A 1920s sleeper car pushed Thursday into Union Station is intended as a harbinger of excursion train activity that will help revive the historic landmark.
The car from the old Louisville & Nashville Railroad and named “Ohio River” arrived with an Amtrak locomotive that backed the sleeper onto a side track. It was the first railcar at the station since excursion train service halted there in 2005, officials said.
Bob O’Loughlin, a hotel operator whose Lodging Hospitality Management paid $20 million for Union Station last year, said at a news conference that returning train service is important.
The hotelier said his company will obtain three excursion trains that will take passengers from Union Station to points near and far.
“These trains will take you all across the United States,” O’Loughlin said. “They’ll be chartered.”
He added that Union Station also will provide rehabbed sidings where some of the country’s 200 private luxury cars can temporarily park while in transit.
O’Loughlin said he hopes to begin the excursion service next year.
Work began in April to expand meeting space at Union Station as part of a broader plan to renovate hotel rooms and rework retail spaces as offices. Included in LHM’s $25 million plan is a new bar in the Grand Hall.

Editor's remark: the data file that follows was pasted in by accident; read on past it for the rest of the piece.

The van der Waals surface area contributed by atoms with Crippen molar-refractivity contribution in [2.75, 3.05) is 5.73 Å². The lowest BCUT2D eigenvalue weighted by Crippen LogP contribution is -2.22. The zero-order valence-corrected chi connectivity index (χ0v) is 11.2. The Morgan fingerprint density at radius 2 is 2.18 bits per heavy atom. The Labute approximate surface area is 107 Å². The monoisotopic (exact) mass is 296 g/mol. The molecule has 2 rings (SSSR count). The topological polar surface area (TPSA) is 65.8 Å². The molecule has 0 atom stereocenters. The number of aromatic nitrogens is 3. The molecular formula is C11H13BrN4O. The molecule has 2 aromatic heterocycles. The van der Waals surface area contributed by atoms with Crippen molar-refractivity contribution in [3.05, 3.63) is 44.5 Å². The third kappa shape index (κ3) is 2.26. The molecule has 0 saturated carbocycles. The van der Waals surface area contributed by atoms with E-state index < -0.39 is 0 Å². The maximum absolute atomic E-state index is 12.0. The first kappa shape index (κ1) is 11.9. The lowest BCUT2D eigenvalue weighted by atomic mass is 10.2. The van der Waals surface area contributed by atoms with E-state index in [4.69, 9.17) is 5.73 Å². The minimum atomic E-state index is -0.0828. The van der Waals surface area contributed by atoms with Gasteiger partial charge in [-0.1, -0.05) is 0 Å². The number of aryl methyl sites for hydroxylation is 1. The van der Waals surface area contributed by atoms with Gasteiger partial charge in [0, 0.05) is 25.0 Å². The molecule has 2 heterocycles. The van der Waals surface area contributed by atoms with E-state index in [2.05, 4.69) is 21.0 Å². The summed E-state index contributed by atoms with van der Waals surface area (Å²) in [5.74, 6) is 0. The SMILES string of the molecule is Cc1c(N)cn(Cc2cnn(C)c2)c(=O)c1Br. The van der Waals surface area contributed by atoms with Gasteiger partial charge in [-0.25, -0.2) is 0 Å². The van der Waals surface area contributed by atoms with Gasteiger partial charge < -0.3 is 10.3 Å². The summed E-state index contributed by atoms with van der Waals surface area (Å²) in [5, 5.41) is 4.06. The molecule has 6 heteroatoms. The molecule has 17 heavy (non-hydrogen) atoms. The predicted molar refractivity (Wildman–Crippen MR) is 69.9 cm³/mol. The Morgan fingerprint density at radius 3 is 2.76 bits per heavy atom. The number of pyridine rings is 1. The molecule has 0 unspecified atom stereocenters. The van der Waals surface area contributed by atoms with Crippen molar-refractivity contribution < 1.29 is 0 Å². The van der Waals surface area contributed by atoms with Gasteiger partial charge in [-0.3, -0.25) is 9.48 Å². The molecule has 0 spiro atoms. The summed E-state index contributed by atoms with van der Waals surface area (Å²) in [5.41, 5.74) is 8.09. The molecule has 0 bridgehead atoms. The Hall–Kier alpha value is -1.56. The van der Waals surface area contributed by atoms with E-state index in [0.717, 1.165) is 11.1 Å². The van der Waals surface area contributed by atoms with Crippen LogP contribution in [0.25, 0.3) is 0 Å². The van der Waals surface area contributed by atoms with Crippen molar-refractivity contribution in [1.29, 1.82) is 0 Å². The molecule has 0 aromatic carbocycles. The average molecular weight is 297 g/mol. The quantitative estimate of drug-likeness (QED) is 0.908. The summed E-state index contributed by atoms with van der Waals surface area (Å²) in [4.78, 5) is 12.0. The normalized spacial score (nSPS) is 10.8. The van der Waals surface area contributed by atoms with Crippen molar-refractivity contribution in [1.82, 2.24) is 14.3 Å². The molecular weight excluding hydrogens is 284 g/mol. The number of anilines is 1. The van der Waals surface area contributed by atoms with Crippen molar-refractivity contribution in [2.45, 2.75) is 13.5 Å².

LHM, which rebranded the station’s hotel — previously a Marriott — as a Hilton DoubleTree, will redo all 539 rooms by next spring.
A site plan shown Thursday reveals a covered outdoor transportation museum next to the lake beneath the train shed and three-story indoor museum nearby.
Union Station, a national historic landmark, became a national hub of rail passenger service after it opened in 1894. But the nationwide decline of rail service in the 1950s affected St. Louis, too. Amtrak left Union Station in 1978.
A $140 million renovation and restoration by the Rouse Co., of Baltimore, produced a grand reopening in 1985 under Rouse’s model of “festival marketplace.” Business was good for a few years but without a strong anchor the station fell out of favor and was largely forgotten by St. Louis residents and tourists.